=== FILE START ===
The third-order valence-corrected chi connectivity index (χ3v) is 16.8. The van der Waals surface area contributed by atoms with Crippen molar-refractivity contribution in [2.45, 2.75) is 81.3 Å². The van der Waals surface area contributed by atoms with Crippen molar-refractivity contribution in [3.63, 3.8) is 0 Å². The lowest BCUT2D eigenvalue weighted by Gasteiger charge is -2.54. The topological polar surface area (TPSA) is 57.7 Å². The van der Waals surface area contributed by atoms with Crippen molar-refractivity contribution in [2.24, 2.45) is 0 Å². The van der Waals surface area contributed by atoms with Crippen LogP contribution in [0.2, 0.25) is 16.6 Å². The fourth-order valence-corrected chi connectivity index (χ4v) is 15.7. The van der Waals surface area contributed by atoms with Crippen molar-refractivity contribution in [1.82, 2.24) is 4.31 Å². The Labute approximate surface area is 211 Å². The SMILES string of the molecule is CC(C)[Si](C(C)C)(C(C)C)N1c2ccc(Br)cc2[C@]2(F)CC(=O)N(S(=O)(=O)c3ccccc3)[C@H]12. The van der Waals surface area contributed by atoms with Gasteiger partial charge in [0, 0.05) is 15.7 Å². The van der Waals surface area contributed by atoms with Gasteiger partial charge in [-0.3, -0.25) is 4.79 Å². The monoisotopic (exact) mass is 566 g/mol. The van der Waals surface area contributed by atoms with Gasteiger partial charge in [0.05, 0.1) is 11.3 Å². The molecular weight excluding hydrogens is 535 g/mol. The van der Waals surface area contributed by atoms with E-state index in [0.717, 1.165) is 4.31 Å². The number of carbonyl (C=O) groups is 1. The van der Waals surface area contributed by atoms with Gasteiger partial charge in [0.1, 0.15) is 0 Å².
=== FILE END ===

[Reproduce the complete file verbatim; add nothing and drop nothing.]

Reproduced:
The third-order valence-corrected chi connectivity index (χ3v) is 16.8. The van der Waals surface area contributed by atoms with Crippen molar-refractivity contribution in [2.45, 2.75) is 81.3 Å². The van der Waals surface area contributed by atoms with Crippen molar-refractivity contribution in [3.63, 3.8) is 0 Å². The lowest BCUT2D eigenvalue weighted by Gasteiger charge is -2.54. The topological polar surface area (TPSA) is 57.7 Å². The van der Waals surface area contributed by atoms with Crippen molar-refractivity contribution in [2.24, 2.45) is 0 Å². The van der Waals surface area contributed by atoms with Crippen LogP contribution in [0.2, 0.25) is 16.6 Å². The fourth-order valence-corrected chi connectivity index (χ4v) is 15.7. The van der Waals surface area contributed by atoms with Crippen molar-refractivity contribution in [1.82, 2.24) is 4.31 Å². The Labute approximate surface area is 211 Å². The SMILES string of the molecule is CC(C)[Si](C(C)C)(C(C)C)N1c2ccc(Br)cc2[C@]2(F)CC(=O)N(S(=O)(=O)c3ccccc3)[C@H]12. The van der Waals surface area contributed by atoms with Gasteiger partial charge in [0, 0.05) is 15.7 Å². The van der Waals surface area contributed by atoms with Gasteiger partial charge in [-0.3, -0.25) is 4.79 Å². The monoisotopic (exact) mass is 566 g/mol. The van der Waals surface area contributed by atoms with Gasteiger partial charge in [0.05, 0.1) is 11.3 Å². The molecular weight excluding hydrogens is 535 g/mol. The van der Waals surface area contributed by atoms with E-state index in [0.717, 1.165) is 4.31 Å². The number of carbonyl (C=O) groups is 1. The van der Waals surface area contributed by atoms with Gasteiger partial charge in [0.1, 0.15) is 0 Å².